Rest easy, Canada. A university student leader who was ordered to apologize for emailing an apparently somewhat-racist image of President Barack Obama kicking down a door no longer has to apologize.
In other words, a Canadian university is sorry for making a student say sorry for something almost nobody thought he should be sorry for.
The drama that played out on the campus of Montreal's McGill University drew international attention last month when it was reported a vice-president in the students' association had been accused of perpetuating a "microaggression" by distributing an email containing an .gif (or moving image) of Obama kicking down a door following a press conference.
Brian Farnan sent the doctored image, which had originally appeared on Jay Leno’s talk show, through a listserv, probably not realizing there was any way it could cause a national controversy.
"Honestly midterms get out of here," the cheeky email read. But someone didn't see the humour. Instead, they felt the image perpetuated a stereotype depicting black men as aggressive people and filed a complaint.
Farnan released an apology stating that he "unknowingly perpetuated this living legacy and subsequently allowed a medium of (the Students' Society of McGill University's) communication to become the site of a microaggression."
If the apology seemed forced, it is because it was. And the backlash from forcing a student leader to apologize for something so trivial was panned on campus, over the Internet and across North America.
This week, the McGill Tribute reported that the SSMU council voted to rescind their decision to force the student to apologize.
“I feel that we need to realize that we made a mistake, then move on from there,” council member Élie Lubendo told the newspaper. “Then we need to start educating students [....] and start rebuilding with equity.”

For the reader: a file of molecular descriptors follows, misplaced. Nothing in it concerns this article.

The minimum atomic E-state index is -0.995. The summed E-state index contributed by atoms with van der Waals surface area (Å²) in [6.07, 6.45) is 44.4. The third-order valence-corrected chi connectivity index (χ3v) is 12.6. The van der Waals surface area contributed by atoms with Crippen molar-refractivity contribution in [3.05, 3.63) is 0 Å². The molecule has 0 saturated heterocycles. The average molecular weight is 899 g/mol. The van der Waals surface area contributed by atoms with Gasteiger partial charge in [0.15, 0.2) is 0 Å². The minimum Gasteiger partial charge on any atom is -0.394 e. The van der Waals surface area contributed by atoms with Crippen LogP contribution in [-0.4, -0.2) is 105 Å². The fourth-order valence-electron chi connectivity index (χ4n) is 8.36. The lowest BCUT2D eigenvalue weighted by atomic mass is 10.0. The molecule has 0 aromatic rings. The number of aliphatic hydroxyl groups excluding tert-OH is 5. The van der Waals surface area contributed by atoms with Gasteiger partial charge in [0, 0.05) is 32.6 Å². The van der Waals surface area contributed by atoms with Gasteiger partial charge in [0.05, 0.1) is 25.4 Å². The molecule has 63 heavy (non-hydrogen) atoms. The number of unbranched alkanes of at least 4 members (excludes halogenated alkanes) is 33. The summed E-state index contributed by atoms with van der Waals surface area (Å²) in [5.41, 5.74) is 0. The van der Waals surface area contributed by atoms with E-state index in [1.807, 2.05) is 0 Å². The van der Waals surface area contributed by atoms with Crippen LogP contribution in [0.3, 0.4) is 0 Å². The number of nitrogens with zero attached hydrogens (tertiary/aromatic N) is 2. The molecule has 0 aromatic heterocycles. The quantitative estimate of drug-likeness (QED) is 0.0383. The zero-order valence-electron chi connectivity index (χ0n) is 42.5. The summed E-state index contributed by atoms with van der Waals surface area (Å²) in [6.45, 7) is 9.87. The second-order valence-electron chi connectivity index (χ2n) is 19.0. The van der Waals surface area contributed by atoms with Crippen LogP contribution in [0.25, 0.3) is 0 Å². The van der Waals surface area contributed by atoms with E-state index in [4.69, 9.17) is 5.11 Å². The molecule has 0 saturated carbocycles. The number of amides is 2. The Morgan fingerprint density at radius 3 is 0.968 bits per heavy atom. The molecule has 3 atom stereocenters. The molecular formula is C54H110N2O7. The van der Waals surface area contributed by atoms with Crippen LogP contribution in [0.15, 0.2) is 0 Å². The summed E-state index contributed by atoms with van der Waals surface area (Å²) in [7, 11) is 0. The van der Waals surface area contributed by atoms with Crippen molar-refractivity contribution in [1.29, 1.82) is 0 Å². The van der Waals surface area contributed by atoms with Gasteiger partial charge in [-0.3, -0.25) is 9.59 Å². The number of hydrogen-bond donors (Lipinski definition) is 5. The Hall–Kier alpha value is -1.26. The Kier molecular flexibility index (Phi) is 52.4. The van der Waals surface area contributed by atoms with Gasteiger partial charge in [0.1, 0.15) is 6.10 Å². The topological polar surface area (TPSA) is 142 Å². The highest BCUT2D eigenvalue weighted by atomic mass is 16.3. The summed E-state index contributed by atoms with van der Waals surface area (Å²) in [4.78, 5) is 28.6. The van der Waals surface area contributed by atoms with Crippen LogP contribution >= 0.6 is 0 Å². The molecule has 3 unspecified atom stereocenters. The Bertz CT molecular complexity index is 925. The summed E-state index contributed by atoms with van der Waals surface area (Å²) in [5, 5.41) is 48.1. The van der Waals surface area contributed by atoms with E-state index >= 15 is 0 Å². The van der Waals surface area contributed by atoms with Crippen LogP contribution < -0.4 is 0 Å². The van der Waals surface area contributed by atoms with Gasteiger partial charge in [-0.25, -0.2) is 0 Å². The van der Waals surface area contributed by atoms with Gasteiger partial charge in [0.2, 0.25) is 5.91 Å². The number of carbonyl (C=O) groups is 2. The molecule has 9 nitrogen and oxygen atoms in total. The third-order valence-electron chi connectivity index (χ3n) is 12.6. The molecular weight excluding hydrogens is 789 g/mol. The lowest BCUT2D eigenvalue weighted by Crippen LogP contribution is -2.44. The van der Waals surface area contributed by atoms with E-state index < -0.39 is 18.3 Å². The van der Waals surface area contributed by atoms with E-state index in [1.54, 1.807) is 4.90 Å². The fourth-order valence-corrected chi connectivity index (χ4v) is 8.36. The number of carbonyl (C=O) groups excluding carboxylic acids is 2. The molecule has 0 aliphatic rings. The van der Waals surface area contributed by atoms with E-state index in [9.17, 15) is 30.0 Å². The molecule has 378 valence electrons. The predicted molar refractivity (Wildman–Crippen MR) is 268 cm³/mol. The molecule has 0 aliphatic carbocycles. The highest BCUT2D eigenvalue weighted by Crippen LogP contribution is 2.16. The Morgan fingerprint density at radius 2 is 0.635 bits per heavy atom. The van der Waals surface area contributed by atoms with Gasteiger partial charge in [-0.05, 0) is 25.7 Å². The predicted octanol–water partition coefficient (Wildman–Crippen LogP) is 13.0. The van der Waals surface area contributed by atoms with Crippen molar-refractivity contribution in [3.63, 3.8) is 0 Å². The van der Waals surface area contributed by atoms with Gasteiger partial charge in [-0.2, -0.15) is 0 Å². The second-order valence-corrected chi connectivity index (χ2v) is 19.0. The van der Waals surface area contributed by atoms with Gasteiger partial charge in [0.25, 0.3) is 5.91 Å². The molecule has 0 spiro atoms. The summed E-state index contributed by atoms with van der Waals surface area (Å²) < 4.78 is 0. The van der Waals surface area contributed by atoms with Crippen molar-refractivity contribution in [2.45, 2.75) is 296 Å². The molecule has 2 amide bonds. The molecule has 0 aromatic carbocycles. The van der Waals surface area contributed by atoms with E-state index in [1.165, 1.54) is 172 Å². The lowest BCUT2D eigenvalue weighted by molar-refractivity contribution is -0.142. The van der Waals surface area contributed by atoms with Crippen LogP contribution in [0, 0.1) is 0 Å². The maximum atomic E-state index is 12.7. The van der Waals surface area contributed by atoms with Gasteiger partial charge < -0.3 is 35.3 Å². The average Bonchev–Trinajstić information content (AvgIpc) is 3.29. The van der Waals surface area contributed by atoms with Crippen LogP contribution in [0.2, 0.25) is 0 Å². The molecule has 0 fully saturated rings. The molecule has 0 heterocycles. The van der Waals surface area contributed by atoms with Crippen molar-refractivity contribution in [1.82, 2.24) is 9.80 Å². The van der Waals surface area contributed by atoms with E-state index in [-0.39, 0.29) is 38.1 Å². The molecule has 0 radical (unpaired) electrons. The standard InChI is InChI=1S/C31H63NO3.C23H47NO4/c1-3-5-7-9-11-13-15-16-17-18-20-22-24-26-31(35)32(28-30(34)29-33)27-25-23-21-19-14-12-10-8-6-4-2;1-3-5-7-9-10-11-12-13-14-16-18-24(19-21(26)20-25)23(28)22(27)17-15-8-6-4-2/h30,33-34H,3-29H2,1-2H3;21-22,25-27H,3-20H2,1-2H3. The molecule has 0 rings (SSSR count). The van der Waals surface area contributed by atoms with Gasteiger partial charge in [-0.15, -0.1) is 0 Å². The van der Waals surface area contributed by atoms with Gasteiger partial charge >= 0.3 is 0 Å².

The council's decision to revoke its demand that the student apologize wasn't a concession that the email wasn't offensive, but an admission that a forced apology wasn't the best way to handle it.
Regardless, it doesn't erase the fact that the apology was made, and that it was a hilarious example of how sensitive university campuses have become.
Earlier this year, a Memorial University professor apologized after referencing rape and suicide in a computer programming assignment in a misguided bid to keep the assignment relevant.
There have also been several complaints about sexist songs and chants sung during frosh week and during student events, several of which resulted in school-wide inquiries and investigations.
More recently, a Nova Scotia post-secondary student group launched a campaign demanding students secure "enthusiastic consent" before engaging in intercourse.
While this issue stems from a larger, more serious debate about the existence of a "rape culture" at Canadian universities, the demand for emphatic consent draws a bizarre line in the sand.
At McGill, political correction has gone berserk. As evidenced first by someone being offended at a funny image of Obama, second by the forced apology and third by the embarrassed rescinding of the demand for that apology.
There was a time when universities were places for hardened young adults set on conquering the world and doing serious things, with no time to whither and cringe over apparent issues and imagined slights.
Now? It’s a mad, mad world.
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